Monday, November 17, 2014

Dr. Claudia Alexander, Space Scientist: Landing on a Comet!

A comet soaring through space
Courtesy of By koratmember,
Can you imagine a future in space science? Dr. Claudia Alexander IS a space scientist and in fact is part of the European Space Agency (ESA) team that launched a spacecraft, Rosetta, ten years ago on a historical journey that just culminated last week in a resounding success. The spacecraft carried a lander, Philae, 300 million miles away from earth to land on the comet named CG. 
Rosetta Orbiter Instruments
Rosetta, space orbiter
Image from Jet Propulsion Laboratory Website

Rosetta's control section is only about the size of an SUV and the solar wings are the size of s semi-trailer. This amazing machine traversed deep space to send Philae to a soft landing, with a bounce or two, onto the comet's surface. The lander will take soil samples, photos, etc and send them back to the agency so we can learn more about the ancient beginnings of our solar system.
Image of Claudia Alexander
Dr. Claudia Alexander, Space Scientist
Image from Jet Propulsion Laboratory Website
Dr. Alexander is  the project manager and project scientist for the U.S. Rosetta Project. The U.S. space agency, NASA, worked with the ESA to bring about this mind-boggling flight and landing. She is well known as a space scientist having been in charge of many projects for NASA at the Jet Propulsion Laboratory.

"Claudia Alexander, space scientist, didn't always have stars in her eyes. There was a time she wanted to be a journalist. 'But my parents were convinced engineering was the answer! I found it was a lot more fun to think about the flow of water in a river than water in the city sewer, so I went into earth-science and got a bachelor's in geophysics at UC-Berkeley.' Alexander moved on for a master's in geophysics and space physics at UCLA, and a Michigan Engineering PhD in Atmospheric, Oceanic and Space Sciences, specializing in space plasma. It turned out to be a good path. 'I love working in the space program on one-of-a-kind engineering applications, like flying spacecraft, which is really a team effort. There are so many aspects of keeping a piece of engineering working and operating when it's thousands of kilometers away from you. The ingenuity required is amazing.' "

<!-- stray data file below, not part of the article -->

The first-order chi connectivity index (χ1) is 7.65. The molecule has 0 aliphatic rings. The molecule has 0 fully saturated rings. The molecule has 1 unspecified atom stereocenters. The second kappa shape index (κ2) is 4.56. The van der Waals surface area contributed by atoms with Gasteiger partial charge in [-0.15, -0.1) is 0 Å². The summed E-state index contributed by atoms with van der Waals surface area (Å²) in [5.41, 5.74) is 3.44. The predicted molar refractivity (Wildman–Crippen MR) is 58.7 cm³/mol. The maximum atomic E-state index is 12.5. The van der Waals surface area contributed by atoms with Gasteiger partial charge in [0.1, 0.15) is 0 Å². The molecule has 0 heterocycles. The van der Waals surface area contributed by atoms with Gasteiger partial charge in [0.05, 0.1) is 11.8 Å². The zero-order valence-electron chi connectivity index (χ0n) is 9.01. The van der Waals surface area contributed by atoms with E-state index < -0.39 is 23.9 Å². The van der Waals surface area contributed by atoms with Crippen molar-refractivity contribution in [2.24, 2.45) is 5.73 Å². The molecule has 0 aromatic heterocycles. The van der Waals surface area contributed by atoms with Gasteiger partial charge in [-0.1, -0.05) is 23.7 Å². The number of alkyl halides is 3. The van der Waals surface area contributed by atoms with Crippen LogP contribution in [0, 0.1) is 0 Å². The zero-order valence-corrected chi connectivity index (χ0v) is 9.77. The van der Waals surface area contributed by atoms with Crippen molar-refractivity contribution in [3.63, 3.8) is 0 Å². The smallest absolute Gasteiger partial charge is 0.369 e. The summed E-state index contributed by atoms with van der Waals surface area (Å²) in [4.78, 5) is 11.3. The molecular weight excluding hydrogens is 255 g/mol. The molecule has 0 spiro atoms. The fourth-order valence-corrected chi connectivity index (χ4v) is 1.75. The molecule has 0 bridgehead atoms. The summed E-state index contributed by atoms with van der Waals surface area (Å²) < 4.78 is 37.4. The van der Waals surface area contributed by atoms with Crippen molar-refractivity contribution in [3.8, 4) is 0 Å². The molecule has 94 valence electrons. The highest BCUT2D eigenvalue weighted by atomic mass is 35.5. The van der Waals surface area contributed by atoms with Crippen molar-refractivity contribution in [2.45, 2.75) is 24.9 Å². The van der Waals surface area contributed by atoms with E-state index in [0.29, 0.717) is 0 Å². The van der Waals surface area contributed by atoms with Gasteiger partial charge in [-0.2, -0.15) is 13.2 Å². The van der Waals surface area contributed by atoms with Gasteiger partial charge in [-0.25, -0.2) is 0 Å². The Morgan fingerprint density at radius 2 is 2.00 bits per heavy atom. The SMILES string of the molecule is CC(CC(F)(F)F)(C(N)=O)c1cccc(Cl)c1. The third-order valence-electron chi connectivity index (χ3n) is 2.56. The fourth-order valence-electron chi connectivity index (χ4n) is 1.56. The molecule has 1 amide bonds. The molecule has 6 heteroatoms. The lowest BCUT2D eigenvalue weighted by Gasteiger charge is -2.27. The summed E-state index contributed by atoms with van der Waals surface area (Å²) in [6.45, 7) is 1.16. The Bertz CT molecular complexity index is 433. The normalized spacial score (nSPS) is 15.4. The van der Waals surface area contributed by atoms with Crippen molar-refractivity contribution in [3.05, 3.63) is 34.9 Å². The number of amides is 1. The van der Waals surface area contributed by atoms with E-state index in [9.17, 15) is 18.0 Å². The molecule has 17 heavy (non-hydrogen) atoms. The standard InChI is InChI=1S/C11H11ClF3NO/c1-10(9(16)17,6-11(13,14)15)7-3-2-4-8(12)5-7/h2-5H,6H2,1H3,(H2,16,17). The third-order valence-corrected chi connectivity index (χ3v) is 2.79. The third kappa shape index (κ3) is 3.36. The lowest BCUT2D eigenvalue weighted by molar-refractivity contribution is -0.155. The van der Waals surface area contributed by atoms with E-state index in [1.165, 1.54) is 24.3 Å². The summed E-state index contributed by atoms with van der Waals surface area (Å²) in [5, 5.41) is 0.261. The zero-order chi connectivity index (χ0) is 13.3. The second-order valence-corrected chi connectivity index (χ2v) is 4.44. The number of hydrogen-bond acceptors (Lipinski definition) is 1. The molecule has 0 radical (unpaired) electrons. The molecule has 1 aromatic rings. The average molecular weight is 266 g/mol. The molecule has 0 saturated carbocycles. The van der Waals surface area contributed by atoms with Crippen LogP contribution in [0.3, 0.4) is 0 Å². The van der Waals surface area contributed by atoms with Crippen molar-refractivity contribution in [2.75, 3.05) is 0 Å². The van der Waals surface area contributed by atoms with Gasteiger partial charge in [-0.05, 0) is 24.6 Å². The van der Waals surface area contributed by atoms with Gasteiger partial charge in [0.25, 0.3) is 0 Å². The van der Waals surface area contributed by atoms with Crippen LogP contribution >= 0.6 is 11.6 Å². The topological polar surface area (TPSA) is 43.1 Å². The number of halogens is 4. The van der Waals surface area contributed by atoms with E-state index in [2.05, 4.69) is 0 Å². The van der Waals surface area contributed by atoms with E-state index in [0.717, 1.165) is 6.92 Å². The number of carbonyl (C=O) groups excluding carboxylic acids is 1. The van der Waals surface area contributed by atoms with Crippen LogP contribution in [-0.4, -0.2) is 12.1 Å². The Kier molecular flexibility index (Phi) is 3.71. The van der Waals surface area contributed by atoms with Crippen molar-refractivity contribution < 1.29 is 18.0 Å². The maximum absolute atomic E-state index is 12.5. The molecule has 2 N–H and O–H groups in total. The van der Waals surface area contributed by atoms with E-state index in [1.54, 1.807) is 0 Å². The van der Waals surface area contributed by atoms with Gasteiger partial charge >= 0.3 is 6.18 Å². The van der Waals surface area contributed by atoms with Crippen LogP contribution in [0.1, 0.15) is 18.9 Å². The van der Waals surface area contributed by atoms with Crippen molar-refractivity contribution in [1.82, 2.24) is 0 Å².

Dr. Alexander has not given up her love of writing. She writes for the "Bleacher Report", an online tennis website, and she has penned many children's books and a novel. She plans to be published in the future. 

Congratulations to Dr. Alexander and the team on the accomplishment of this space project. She is flying from one dream come true to another dream of being a writer. Truly she is a good example to follow--never stop dreaming!

How about you? Do you dream of flying among the stars or creating spacecraft to explore the galaxies? What career do you want to follow? We'd love to hear your dreams and plans. Thank you.


  1. I think I saw something about this on the news recently, J Q. I've always marveled at space, but never really wanted to go up there. Flying in a plane is about as close as I want to get - well, maybe a hot air balloon. That sure would be fun to do! Still, I do love gazing up at the stars and wondering what's out there, dreaming about life on other planets - similar to ours, yet different too. Oh, it's Friday and I'm enjoying hanging here on your blog, drinking my coffee...thanks for this wonderful post that got me thinking and dreaming today :)

    1. Hi MJ, I love space and stars too. Fascinating to have a job like Claudia's. At least we can dream about it and write about it. Looking forward to what they discover from the comet landing. Thanks.